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Challenge: Cabin Fever

5 sensory activities to tame their winter energy

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If I could go back in time to the early toddler years, I would have one message for myself: “Sensory activities, dude. Sensory. Activities.”

It took me much too long to realize that my son Ryan’s energy – or as we like to say, his “spirited nature” – could be tamed or channeled momentarily by sensory activities, which work to stimulate any or all of a child’s senses.

These days, I have a whole shelf of sensory standbys. Even at five years old, these activities are the best way to occupy Ryan for significant chunks of time and calm his body, especially during the winter months when all that energy is trapped indoors.

There is no need to get fancy or pricey. Most of my favorite sensory activities utilize materials you probably already have in your home. Encourage your child to add a few favorite toys to the mix (in our home, it’s always dinosaurs, but any small plastic animals, superheroes or other figurines will do the job), and watch their imaginations come alive.

1. The Dry Spell. Choose one or two dried goods from your pantry, such as oats, rice or short, uncooked pasta noodles. Set out different bowls or plastic containers of different shapes and sizes, as well as measuring cups and spoons. Pour, stir, mix and measure.

2. The Dry Spell is Over. Yesterday, you let them manhandle the uncooked rice and pasta. Today, cook it up for them and show them how food takes on a different texture after it’s been cooked. (Tip: If you cook long pasta noodles for play, drizzle a little oil over them to keep them from becoming too sticky.)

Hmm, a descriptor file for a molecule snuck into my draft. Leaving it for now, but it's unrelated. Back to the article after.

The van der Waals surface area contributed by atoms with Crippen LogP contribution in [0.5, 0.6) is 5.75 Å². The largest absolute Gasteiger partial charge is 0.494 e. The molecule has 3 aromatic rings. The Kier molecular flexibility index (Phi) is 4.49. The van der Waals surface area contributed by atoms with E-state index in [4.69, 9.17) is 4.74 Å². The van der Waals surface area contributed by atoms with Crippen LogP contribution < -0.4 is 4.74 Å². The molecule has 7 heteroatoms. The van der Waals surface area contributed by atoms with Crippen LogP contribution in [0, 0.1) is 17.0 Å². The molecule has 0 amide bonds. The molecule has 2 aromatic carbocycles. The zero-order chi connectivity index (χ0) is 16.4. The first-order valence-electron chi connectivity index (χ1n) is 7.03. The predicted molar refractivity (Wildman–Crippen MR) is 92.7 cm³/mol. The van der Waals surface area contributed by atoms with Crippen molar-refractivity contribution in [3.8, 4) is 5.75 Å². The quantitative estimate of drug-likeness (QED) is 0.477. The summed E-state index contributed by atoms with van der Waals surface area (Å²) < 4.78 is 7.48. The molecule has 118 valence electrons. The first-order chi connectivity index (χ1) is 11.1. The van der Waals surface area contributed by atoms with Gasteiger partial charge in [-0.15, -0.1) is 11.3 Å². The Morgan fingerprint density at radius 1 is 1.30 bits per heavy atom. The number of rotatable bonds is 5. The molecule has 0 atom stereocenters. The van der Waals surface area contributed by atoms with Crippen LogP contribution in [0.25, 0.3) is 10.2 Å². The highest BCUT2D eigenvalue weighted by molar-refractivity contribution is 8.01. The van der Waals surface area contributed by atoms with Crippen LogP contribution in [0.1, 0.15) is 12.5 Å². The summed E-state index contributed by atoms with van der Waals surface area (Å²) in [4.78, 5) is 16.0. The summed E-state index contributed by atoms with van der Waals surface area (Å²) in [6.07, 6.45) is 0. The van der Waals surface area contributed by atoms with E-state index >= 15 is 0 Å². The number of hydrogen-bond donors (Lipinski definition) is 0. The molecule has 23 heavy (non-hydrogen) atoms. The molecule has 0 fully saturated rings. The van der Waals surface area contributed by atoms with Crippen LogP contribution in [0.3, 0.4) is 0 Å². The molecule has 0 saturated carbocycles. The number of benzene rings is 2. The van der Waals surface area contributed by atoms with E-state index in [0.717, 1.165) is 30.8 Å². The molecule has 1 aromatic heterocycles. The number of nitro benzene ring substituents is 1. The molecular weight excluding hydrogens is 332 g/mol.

3. Pack it up. Empty all those shredded bills and junk mail into a bowl or large plastic bin; add another bowl and a pair of kitchen tongs and watch your kids bury and unbury their toys. Or pull out a large shipping box filled with bubble wrap or packing peanuts and let them bury themselves.

4. Winter Water Table. Simply fill up the kitchen sink with water and toys. Add bubbles for extra fun.

5. Homemade Dough. Make a soft, sandy dough by mixing 8 cups flour and 1 cup baby oil. For a dough that is more like real Play-Doh and less messy, mix 2 cups flour, ½ cup salt, 2 tablespoons cream of tartar and 2 tablespoons vegetable oil; stir in 1-1/2 cups boiling water; form dough and separate into 3 or 4 sections; add food coloring to each section, if desired.

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